I also got a triathlon race belt cos you have to do something with your race number (on the back when cycling and front when running).

I have some proper running shoes (and yes I bought them from somewhere that tests your gait). I’ll be using my normal cycling shoes with my normal speedplay frog pedals.

I’m not going to try anything fancy for the transition to bike such as having my shoes clipped onto the pedals and putting them on after you start cycling. For a start I can run reasonable ok in and out of transition with my mountain bike style cycling shoes with the frog pedal clips (in fact last year I was running in and pout of transition at about twice the speed I intend to use for the whole run this year).

My biggest fear is knee pain. It is what generally puts me off running. I’ve been reading about it and I think the biggest thing to try in the next week is cold to reduce inflammation. With that to try I think I may try one more practice run tomorrow –  surely 2 runs does not mean I run the risk of overtraining ;-)

Completed my first 3 mile / 5 km run in 35 years!

Wow, so pleased with myself today. I actually managed to get myself out of the door for a run! I had only one goal which was to run 5k as that seems quite important given that I am in the Leicester Sprint Triathlon in two weeks time.

I started at a pace that could be described as:

  • can you really call that running?
  • watch out for overtaking tortoises
  • this is embarrassingly slow

but I managed to just keep going. Clearly a big problem with previous attempts has been to run to fast caused by not wanting to be embarrassed.

Beyond achieving my goal of actually running the 5k distance the other good news was that I was not overtaken by anyone walking or by an canal boats!!!!

I figure the faster club rides with Syston Syclers have really helped my fitness. The other thing that really seems to have helped is running in neoprene knee supports, at least so far my knees are not hurting which is a first.

Also for the first timer I didn’t get any pain in my shins while running. I think the slower pace and not mixing in walking might have helped. Whatever it was a very good thing to not have!

Sabbatical Comfort cooking

So I am enjoying thinking about my sabbatical, still a whole year away. I know that I’ll be riding my gorgeous Bike for Life and I have a fantastic chair sorted.

So time to think about another key priority. Food! I’m not interested in going totally minimal (see Ultralight Cycling) where you either eat dry cold food or at a restaurant. I will be camping for at least 5 weeks and want to eat well, for the most part cooking food from real ingredients rather than packets of instant meals.

We don’t have suitable stoves at the moment. All we have are the very basic sort that sit on a disposable gaz bottle, the key two problems with these are stability (we have knocked them over several times) and lack of a windshield (because they sit on top of the gas bottle they are too high for the stuff you tend to have lying around.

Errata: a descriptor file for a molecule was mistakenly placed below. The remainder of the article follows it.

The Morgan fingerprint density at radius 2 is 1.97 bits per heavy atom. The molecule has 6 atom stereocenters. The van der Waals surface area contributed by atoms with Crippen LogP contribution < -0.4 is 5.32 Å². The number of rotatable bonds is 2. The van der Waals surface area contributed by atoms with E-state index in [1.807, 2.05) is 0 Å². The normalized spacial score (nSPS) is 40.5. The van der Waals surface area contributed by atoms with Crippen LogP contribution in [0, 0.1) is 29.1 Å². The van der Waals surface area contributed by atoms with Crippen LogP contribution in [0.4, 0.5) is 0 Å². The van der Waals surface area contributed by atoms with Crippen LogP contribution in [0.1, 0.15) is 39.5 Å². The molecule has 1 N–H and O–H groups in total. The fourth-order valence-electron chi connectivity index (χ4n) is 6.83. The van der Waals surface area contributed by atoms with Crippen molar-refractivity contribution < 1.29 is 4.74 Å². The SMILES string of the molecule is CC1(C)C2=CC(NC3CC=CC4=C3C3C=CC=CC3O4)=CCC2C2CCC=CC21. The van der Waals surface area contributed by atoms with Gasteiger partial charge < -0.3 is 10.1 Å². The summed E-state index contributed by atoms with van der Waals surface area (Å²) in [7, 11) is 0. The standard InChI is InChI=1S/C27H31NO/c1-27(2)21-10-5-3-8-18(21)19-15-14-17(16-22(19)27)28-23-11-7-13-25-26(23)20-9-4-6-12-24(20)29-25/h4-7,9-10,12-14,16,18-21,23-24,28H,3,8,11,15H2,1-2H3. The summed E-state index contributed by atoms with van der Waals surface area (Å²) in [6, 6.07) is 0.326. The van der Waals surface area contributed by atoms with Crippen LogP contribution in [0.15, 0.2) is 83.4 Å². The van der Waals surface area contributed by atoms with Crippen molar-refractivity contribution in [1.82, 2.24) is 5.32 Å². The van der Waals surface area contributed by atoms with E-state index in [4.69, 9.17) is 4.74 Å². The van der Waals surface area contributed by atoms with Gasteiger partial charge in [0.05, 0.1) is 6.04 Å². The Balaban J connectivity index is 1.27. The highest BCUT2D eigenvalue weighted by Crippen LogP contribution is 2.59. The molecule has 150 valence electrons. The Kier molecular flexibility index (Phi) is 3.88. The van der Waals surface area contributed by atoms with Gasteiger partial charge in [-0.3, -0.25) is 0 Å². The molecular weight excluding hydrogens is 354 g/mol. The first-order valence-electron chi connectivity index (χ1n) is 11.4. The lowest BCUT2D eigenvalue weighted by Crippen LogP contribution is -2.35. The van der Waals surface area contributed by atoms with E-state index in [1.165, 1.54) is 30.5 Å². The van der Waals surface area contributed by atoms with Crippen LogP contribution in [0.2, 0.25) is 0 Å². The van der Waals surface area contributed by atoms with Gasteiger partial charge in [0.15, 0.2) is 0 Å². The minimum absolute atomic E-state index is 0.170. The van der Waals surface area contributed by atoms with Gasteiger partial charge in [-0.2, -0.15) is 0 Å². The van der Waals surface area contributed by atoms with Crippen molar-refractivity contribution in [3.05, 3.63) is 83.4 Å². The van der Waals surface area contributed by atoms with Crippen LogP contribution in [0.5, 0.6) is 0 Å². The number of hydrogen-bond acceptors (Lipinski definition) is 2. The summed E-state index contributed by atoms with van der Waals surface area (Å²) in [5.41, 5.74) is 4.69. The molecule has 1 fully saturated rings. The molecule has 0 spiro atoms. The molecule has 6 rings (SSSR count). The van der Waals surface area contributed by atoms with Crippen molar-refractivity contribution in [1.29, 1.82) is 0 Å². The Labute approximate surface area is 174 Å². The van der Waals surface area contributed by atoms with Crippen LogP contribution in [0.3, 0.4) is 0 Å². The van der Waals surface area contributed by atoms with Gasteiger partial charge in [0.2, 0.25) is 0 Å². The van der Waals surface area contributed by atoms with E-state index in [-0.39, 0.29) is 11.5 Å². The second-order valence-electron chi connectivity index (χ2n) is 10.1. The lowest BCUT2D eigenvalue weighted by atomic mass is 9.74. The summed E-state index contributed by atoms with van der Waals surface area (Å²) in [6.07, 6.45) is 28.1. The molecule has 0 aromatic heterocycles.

markill_canister_adapterAfter thinking about lots of fuel possibilities (meths, paraffin, petrol) I have decided to stick with gas for simplicity. In particular gas is more widely available in the UK than the liquid fuels (at least in the quantities I want to carry). However there are two main standards: Camping Gaz vs everyone else. Fortunately I have found a gadget to help with this: The Edelrid Valve Canister Adapter.

So I am free to choose any stove that has an EN417 screw gas connection and use either of the two main gas bottle standards (EN417 and Camping Gaz CV Clic system).

I have decided to carry two stoves. One as the main cooking stove while the other is used for boiling water and anything that does not need fine control.

At the moment I am looking at an Optimus Vega Stove as the main cooking stove and a MSR MicroRocket as the extra.

1371320847_98The Optimus can take a wide variety of pan sizes, is very stable and has a windshield. It allows the gas bottle to be turned upside down for cooking at very low temperatures where the gas becomes a liquid. It is still only 178 grams and folds very small.

MSR Micro RocketThe MSR MicroRocket is probably the smallest gas stove and weighs only 75 grams. Yet it is supposed to be very fast and very stable. Seems an ideal stove that will mostly be used for things in water (apparently it creates a local hotspot which without a thick pan is likely to cause food to burn in that spot).

That only leaves a few much less significant issues such as pots/pans to decide :-)

Hoping to get these sorted for Greenbelt this summer.

Innovative Cargobike by Rob English

English Cycles Electric CargobikeWhile I don’t have the same need to transport a cat, this new cargobike by Rob English is full of innovation.

  • If you are going for an eBike then having the motor replace the Bottom Bracket makes great sense (weight in the right place and you are free to use hub gears).
  • The integrated racks are beautifully done. Details such as supporting the rear mudguard to the rack are very neat.
  • Fully integrated lighting is a oft missed must.

Sabbatical preparation Comfort Camping

As I have demonstrated before I like comfort when camping. So my Sabbatical preparation includes comfort camping issues. I’m going to be camping for about 5 weeks in total so comfort is important. On the other hand for 4 of those weeks I am going to be cycling up to 65 miles each day, so lightweight and small volume are also important.

I have one new toy since I went cargobike camping. A fantastic lightweight chair. The Helinox Chair One which we bought in Cotswold Outdoor. At 960 grams it is tiny and yet also very comfortable. Ideal for the comfort loving cycle tourer seeking a refreshing sabbatical :-)

helinox-chair-one-bag helinox-chair-one